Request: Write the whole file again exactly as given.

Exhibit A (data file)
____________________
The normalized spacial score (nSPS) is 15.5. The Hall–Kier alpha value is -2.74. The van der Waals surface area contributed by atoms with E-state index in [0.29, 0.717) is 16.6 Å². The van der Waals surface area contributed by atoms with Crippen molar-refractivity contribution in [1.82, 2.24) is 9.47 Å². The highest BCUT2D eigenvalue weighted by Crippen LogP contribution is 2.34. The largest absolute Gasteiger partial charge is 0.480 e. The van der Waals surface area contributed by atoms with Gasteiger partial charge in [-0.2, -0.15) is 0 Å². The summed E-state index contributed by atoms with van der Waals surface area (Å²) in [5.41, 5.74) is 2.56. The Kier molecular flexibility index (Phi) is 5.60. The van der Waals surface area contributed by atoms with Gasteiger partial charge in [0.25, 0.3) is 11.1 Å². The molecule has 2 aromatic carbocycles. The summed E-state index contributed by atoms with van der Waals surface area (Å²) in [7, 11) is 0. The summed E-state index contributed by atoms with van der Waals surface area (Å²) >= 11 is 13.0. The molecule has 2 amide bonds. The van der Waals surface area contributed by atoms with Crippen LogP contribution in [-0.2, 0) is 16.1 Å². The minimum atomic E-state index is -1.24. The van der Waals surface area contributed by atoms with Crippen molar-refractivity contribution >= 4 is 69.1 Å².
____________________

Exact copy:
The normalized spacial score (nSPS) is 15.5. The Hall–Kier alpha value is -2.74. The van der Waals surface area contributed by atoms with E-state index in [0.29, 0.717) is 16.6 Å². The van der Waals surface area contributed by atoms with Crippen molar-refractivity contribution in [1.82, 2.24) is 9.47 Å². The highest BCUT2D eigenvalue weighted by Crippen LogP contribution is 2.34. The largest absolute Gasteiger partial charge is 0.480 e. The van der Waals surface area contributed by atoms with Gasteiger partial charge in [-0.2, -0.15) is 0 Å². The summed E-state index contributed by atoms with van der Waals surface area (Å²) in [5.41, 5.74) is 2.56. The Kier molecular flexibility index (Phi) is 5.60. The van der Waals surface area contributed by atoms with Gasteiger partial charge in [0.25, 0.3) is 11.1 Å². The molecule has 2 aromatic carbocycles. The summed E-state index contributed by atoms with van der Waals surface area (Å²) in [7, 11) is 0. The summed E-state index contributed by atoms with van der Waals surface area (Å²) >= 11 is 13.0. The molecule has 2 amide bonds. The van der Waals surface area contributed by atoms with Crippen LogP contribution in [-0.2, 0) is 16.1 Å². The minimum atomic E-state index is -1.24. The van der Waals surface area contributed by atoms with Crippen molar-refractivity contribution >= 4 is 69.1 Å².